U-Net has special advantages in processing medical images. To solve the problem of the lack of sample images in medical images, elastic deformation is used to complete data enhancement. Elastic deformation is a relatively common type of deformation in actual cells, so it is very suitable for medical image processing [27, 28]. The algorithm of data enhancement is adopted to make the neural network model learn the invariance of elastic deformation so that the network can have good elastic deformation adaptability when the data set is small. It can correctly complete the segmentation when encountering the elastically deformed medical image.
2.2. Attention Module
To improve the segmentation speed of the network, a lightweight network is used as a feature extraction network, but there is a certain loss in the accuracy. In order to improve the accuracy, adding an attention module to the U-Net helps enhance the feature expression of the model [29, 30]. This module integrates different information and improves the understanding of the model, which is similar to the attention mechanism of human vision. There are two types of human visual attention mechanisms: Bottom-up data-driven attention mechanism and top-down task-driven target attention mechanism . Both mechanisms can learn the parts required by the task from a large amount of data. The proposed network uses a bottom-up data-driven attention mechanism . The attention module starts from the relationship between feature channels and considers the interdependence factors between feature channels. Through the self-learning of the network, the features that have little effect on the current segmentation are effectively suppressed, and the weight of beneficial features is enhanced. Its module structure is shown in Figure 2.
The attention module first performs global average pooling (GAP) on the feature map of each channel to obtain the vector of , and then performs two fully connected (FC) layer conversions. To suppress the complexity of the model, dimensionality reduction and increase are performed between the two FC layer conversions, which is similar to a “bottleneck”, and Sigmoid and ReLU activation functions are used.
Image semantic segmentation tasks are often aimed at the processing of complex scenes. There are often multiple objects in the image; the object types and sizes are different; and the spatial scene distribution is complex. Using GAP directly means simply treating each channel as a single-category problem, and GAP has no parameters to learn from . The channel information obtained by this method may be too rough to explain the meaning of the channel better . To solve the problem and learn the spatial distribution of the image better, a GAP improvement method is proposed, namely, subregional average pooling (SAP). GAP directly transforms a channel feature with a dimension of into a size feature, and the process of SAP processing is shown in Figure 3.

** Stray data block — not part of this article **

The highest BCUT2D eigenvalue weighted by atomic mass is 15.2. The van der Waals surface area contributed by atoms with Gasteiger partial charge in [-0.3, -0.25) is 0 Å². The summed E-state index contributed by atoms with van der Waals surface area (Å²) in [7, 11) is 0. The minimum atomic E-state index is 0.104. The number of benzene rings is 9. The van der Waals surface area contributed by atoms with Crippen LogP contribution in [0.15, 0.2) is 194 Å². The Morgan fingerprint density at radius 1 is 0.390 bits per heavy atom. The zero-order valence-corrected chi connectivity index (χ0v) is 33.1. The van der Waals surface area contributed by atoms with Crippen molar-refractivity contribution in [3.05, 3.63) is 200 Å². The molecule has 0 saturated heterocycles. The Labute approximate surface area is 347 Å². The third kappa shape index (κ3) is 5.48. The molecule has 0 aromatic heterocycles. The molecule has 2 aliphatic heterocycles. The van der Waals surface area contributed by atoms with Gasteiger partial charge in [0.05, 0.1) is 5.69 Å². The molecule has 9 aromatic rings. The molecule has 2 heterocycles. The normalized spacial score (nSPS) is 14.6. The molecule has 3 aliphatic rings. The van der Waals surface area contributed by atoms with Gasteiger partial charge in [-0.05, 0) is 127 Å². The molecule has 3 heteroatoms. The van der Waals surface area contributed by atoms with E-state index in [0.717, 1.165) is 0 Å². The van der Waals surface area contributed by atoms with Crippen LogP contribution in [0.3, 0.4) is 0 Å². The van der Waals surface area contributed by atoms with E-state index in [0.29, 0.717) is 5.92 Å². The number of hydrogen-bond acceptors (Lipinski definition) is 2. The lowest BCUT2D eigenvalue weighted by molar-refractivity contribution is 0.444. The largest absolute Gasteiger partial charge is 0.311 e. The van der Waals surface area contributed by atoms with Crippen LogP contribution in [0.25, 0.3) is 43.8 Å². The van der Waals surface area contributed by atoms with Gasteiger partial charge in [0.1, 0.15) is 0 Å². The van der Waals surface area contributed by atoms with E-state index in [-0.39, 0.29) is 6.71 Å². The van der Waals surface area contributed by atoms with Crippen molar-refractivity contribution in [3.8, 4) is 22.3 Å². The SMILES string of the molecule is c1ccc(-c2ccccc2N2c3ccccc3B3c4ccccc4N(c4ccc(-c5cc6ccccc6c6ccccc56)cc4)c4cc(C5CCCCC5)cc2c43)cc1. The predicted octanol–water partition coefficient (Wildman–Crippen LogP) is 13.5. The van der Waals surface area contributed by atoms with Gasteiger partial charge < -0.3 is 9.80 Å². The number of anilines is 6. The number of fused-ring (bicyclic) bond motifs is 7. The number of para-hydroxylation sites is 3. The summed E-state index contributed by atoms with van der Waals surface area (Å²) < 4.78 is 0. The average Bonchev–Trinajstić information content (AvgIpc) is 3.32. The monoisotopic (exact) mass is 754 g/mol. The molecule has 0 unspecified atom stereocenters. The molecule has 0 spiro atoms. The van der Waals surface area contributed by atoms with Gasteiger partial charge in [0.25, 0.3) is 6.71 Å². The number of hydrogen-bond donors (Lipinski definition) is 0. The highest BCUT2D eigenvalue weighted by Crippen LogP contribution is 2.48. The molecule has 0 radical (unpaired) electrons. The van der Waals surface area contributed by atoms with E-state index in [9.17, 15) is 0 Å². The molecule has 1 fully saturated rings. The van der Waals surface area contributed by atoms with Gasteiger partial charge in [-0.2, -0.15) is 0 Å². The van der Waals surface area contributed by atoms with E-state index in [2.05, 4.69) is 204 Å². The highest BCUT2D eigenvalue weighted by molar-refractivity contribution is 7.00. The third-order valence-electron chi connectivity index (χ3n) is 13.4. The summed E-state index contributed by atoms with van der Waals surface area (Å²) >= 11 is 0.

SAP first transforms a channel feature with a shape of into a new feature map with a dimensional shape of after an adaptive mean pooling operation so that the obtained channel feature retains some spatial information. Then, a convolution operation with a kernel size of is used to convert the obtained new channel feature map into a channel feature with a dimension of . The convolution operation can learn the characteristics of the image after pooling and get its spatial characteristics. It should be noted that in the experiment, in order to facilitate the calculation and not increase the amount of calculation too much, the parameter is set to , and it is better not to be too large for and , generally less than or equal to 7.
In order to allow low-level channel information to be transmitted to higher-level channels, low- and high-level channel information are aligned at the same time. An attention channel expansion module CE is designed in the proposed network, as shown in Figure 4.
Among them, a 1 × 1 convolution operation is used to increase the number of channels, and then the Sigmoid function is used . The high-level channel attention weight and the low-level expanded channel attention weight are added to obtain the updated channel attention weight. Finally, the recalibrated channel weight is multiplied by the high-level features. It should be noted that the range of the updated channel weight is (0, 2) instead of the usual (0, 1). This will allow the weight to not only reduce the original feature value but also expand the feature value .
In order to facilitate the description, the input feature map is denoted as , represents the -th channel map in . represents the feature map of after the pooling operation, and its dimension is . indicates that the pooling operation corresponds to the characteristic subregion of the -th channel graph in . The size of the subregion is . Then the expression of the pooling operation can be obtained as follows:
Next, it is a convolution calculation, defining symbol represents the convolution, represents the conjunction core corresponding to the , and the result is represented as follows:
The activation function ReLU is used after batch normalization (BN) for . Here, represents the BN operation, and represents the ReLU function.
Then, the obtained channel feature is then connected to the convolutional calculation of , and the function is activated using the Sigmoid, where . Remember the Sigmoid function is , the output of the SAP module is as follows: